Started off with a flurry of SCs and CRs which looked reasonable. Next were RCs, which were about as hard as in GMATPrep. The key thing for me in verbal was timing. (If you look back at my first two scores of my tests in last week, I had made the same number of mistakes in verbal in each test. What mattered was WHERE I made the mistakes. Though I knew it beforehand but this made me really realize, that the first few questions (15-20 probably) are more important in determining your score than the rest. I know this has been said to be untrue, but I couldn't disregard the huge difference in my verbal scores with the same number of mistakes.) I used to finish verbal with 7-8 mins left but mostly ended up with a poor score. So I gave extra attention, and gave the first 20 verbal questions more than half the time. In the final exam, I still made quite a few mistakes (hence the 39 score) but I was better off this way.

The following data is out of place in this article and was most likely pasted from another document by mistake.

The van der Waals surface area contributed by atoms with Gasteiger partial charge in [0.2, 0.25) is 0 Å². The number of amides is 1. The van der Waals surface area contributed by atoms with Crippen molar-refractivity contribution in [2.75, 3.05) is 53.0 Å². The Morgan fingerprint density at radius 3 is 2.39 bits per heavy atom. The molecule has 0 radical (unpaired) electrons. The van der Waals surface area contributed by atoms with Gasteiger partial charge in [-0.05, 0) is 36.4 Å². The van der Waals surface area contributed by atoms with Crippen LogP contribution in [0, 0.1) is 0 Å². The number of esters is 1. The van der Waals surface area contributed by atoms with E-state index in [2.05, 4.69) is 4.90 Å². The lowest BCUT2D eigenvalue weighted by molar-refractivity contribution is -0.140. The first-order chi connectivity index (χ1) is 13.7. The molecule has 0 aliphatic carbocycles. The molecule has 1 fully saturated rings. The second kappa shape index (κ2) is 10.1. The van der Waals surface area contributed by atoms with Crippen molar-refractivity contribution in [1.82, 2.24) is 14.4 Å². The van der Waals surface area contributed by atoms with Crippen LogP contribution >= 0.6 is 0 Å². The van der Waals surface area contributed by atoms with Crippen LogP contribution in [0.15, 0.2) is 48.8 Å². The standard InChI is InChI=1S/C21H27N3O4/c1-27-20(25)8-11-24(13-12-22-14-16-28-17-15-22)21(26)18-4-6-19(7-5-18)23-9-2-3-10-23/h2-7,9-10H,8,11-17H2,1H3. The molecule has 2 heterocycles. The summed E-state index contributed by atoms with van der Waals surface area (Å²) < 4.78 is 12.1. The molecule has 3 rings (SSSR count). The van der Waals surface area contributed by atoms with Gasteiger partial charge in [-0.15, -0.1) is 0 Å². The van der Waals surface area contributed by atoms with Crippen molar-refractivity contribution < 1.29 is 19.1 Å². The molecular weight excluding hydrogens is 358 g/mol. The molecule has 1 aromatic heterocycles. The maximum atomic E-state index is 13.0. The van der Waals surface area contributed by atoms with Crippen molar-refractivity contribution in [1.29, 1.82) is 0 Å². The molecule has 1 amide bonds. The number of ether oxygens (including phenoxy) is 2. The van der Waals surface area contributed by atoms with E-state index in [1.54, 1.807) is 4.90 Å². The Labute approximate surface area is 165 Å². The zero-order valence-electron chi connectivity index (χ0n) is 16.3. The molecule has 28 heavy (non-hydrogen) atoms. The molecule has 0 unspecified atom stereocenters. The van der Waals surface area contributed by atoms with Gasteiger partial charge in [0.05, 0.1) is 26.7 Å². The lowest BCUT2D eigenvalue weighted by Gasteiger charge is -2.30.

By the time I finished, I had no clue how well I had done. Just prayed for a decent enough score so that I didn't have to retake the exam. The 740 which I saw after clicking on 'Report Scores' was familiar, though wished it was a better split like my GMATPrep ones. Nevertheless, left with a smile and realizing, that a month was all I had put into it, I celebrated. However, it had been a relaxed month as Dec is usually holiday season. I used to knock off early from office and wasn't bogged down with work during the day. So for all others, who are loaded with work, travel etc, give yourself sufficient time.
Happy to answer any questions you have! Good luck to all test takers